Although vertigo is one of the most common complaints, intracranial malignant tumors rarely cause sudden asymmetry between the tone of the vestibular peripheries masquerading as a peripheral-like disorder. Here we report a case of simultaneous temporal bone infiltrating macro-metastasis and disseminated multi-organ micro-metastases presenting as acute unilateral vestibular syndrome, due to the reawakening of a primary gastric signet ring cell carcinoma. Purpose – Our objective was to identify those pathophysiological steps that may explain the complex process of tumor reawakening, dissemination. The possible causes of vestibular asymmetry were also traced. A 56-year-old male patient’s interdisciplinary medical data had been retrospectively analyzed. Original clinical and pathological results have been collected and thoroughly reevaluated, then new histological staining and immunohistochemistry methods have been added to the diagnostic pool. During the autopsy the cerebrum and cerebellum was edematous. The apex of the left petrous bone was infiltrated and destructed by a tumor mass of 2x2 cm in size. Histological reexamination of the original gastric resection specimen slides revealed focal submucosal tumorous infiltration with a vascular invasion. By immunohistochemistry mainly single infiltrating tumor cells were observed with Cytokeratin 7 and Vimentin positivity and partial loss of E-cadherin staining. The subsequent histological examination of necropsy tissue specimens confirmed the disseminated, multi-organ microscopic tumorous invasion. Discussion – It has been recently reported that the expression of Vimentin and the loss of E-cadherin is significantly associated with advanced stage, lymph node metastasis, vascular and neural invasion and undifferentiated type with p<0.05 significance. As our patient was middle aged and had no immune-deficiency, the promoting factor of the reawakening of the primary GC malignant disease after a 9-year-long period of dormancy remained undiscovered. The organ-specific tropism explained by the “seed and soil” theory was unexpected, due to rare occurrence of gastric cancer to metastasize in the meninges given that only a minority of these cells would be capable of crossing the blood brain barrier. Patients with past malignancies and new onset of neurological symptoms should alert the physician to central nervous system involvement, and the appropriate, targeted diagnostic and therapeutic work-up should be established immediately. Targeted staining with specific antibodies is recommended. Recent studies on cell lines indicate that metformin strongly inhibits epithelial-mesenchymal transition of gastric cancer cells. Therefore, further studies need to be performed on cases positive for epithelial-mesenchymal transition.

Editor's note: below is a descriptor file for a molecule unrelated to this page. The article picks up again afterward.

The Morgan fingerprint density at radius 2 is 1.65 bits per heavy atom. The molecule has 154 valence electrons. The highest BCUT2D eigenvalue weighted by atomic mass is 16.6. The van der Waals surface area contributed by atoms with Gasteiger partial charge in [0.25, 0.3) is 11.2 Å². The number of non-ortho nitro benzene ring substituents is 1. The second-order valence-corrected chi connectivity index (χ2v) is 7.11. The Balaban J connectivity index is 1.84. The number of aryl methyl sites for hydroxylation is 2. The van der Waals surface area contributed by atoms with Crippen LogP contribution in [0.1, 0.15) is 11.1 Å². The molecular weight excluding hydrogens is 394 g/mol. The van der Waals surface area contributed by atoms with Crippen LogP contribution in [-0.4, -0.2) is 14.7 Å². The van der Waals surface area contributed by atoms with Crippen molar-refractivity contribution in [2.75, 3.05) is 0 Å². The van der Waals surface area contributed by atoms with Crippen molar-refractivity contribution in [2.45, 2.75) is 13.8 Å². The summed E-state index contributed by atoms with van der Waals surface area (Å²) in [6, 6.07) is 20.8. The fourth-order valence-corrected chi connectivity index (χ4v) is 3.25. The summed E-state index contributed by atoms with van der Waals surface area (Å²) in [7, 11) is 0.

Lege Artis Medicinae

[A short chronicle of three decades ]

KAPRONCZAY Katalin

[Hungarian professional periodicals started quite late in European context. Their publish­ing, editing and editorial philosophy were equally influenced by specific historical and political situations. Certain breaking points of history resulted in termina­tion of professional journals (War of In­de­pendence 1848-1849, First and Se­cond World Wars), however there were pe­riods, which instigated the progress of sciences and founding of new scientific journals. Both trends were apparent in years after the fall of former Hungarian regime in 1990. The structure of book and journal publishing has changed substantially, some publishers fell “victim” others started successfully as well. The latters include the then-established publishing house Literatura Medica and its own scientific journal, Lege Artis Me­di­cinae (according to its subtitle: New Hun­garian Medical Herald) issued first in 1990. Its appearance enhanced significantly the medical press market. Its scientific publications compete with articles of the well-established domestic medical journals however its philosophy set brand-new trends on the market. Concerning the medical community, it takes on its problems and provides a forum for them. These problems are emerging questions in health care, economy and prevention, in close interrelation with system of public health institutions, infrastructure and situation of those providing individual health services. In all of them, Lege Artis Medicinae follows consequently the ideas of traditional social medicine.]

Lege Artis Medicinae

[Second game, 37th move and Fourth game 78th move]

VOKÓ Zoltán